New attacks use Windows security bypass zero-day to drop malware

Windows attack

New phishing attacks use a Home windows zero-day vulnerability to drop the Qbot malware devoid of exhibiting Mark of the Web stability warnings.

When documents are downloaded from an untrusted distant location, this kind of as the Internet or an email attachment, Home windows increase a particular attribute to the file called the Mark of the World-wide-web.

This Mark of the World-wide-web (MoTW) is an alternate info stream that has facts about the file, these kinds of as the URL stability zone the file originates from, its referrer, and its obtain URL.

When a person tries to open up a file with a MoTW attribute, Home windows will display screen a safety warning asking if they are sure they want to open the file.

“Even though information from the Web can be practical, this file style can potentially damage your computer system. If you do not have faith in the source, do not open this application,” reads the warning from Windows.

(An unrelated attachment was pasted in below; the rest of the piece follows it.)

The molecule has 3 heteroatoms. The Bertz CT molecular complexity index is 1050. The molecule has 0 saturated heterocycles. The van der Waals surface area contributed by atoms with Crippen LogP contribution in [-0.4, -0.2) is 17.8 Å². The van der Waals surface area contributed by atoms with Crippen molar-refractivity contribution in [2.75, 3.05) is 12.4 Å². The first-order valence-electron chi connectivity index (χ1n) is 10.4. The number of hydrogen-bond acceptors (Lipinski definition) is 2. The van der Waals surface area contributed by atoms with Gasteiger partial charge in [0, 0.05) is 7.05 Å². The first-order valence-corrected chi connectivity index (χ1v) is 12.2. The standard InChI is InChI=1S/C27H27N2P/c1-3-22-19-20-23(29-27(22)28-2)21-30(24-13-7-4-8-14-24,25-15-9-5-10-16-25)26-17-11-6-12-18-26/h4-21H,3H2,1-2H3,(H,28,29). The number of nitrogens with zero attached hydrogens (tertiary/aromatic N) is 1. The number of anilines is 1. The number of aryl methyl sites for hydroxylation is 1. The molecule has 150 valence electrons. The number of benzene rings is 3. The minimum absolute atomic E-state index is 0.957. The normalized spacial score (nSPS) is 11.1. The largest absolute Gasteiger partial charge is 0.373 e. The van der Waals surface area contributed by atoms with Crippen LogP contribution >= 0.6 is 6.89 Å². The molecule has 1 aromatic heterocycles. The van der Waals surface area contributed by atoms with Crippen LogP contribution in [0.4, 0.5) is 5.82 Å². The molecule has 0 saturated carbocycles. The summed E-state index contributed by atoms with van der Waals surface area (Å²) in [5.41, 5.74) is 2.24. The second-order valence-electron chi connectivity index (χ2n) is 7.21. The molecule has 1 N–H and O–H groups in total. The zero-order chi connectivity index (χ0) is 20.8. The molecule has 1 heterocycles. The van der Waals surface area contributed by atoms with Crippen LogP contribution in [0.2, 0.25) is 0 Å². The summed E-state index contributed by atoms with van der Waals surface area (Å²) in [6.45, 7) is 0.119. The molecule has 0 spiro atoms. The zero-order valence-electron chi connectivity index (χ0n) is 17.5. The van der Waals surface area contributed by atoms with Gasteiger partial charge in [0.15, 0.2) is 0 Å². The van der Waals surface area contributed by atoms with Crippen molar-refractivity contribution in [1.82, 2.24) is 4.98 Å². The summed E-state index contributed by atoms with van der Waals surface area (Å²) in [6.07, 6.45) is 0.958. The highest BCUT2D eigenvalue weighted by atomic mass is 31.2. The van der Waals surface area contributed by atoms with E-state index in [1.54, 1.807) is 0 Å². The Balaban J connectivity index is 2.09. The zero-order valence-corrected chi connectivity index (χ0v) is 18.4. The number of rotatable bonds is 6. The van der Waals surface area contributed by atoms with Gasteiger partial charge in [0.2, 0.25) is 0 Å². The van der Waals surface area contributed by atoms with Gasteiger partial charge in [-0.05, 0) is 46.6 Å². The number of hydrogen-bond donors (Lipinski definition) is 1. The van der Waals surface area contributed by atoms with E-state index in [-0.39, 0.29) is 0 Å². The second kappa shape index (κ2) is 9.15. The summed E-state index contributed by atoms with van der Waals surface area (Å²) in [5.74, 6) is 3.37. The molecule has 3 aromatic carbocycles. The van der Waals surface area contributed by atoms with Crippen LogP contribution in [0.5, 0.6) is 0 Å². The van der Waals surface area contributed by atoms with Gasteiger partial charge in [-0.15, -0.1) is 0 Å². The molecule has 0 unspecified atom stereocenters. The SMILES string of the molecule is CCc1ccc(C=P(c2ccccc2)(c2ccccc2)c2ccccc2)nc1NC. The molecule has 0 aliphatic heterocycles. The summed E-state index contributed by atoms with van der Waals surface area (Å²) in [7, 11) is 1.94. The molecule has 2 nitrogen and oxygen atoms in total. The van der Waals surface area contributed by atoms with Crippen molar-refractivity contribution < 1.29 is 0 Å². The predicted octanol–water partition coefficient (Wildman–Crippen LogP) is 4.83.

Windows Mark of the Web security warning
Home windows Mark of the World-wide-web stability warning
Source: BleepingComputer

Past month, the HP threat intelligence team claimed that a phishing attack was distributing the Magniber ransomware applying JavaScript data files.

These JavaScript files are not the very same as those applied on web sites but are standalone files with the ‘.JS’ extension that are executed using the Home windows Script Host (wscript.exe).

Right after examining the information, Will Dormann, a senior vulnerability analyst at ANALYGENCE, uncovered that the threat actors have been working with a new Home windows

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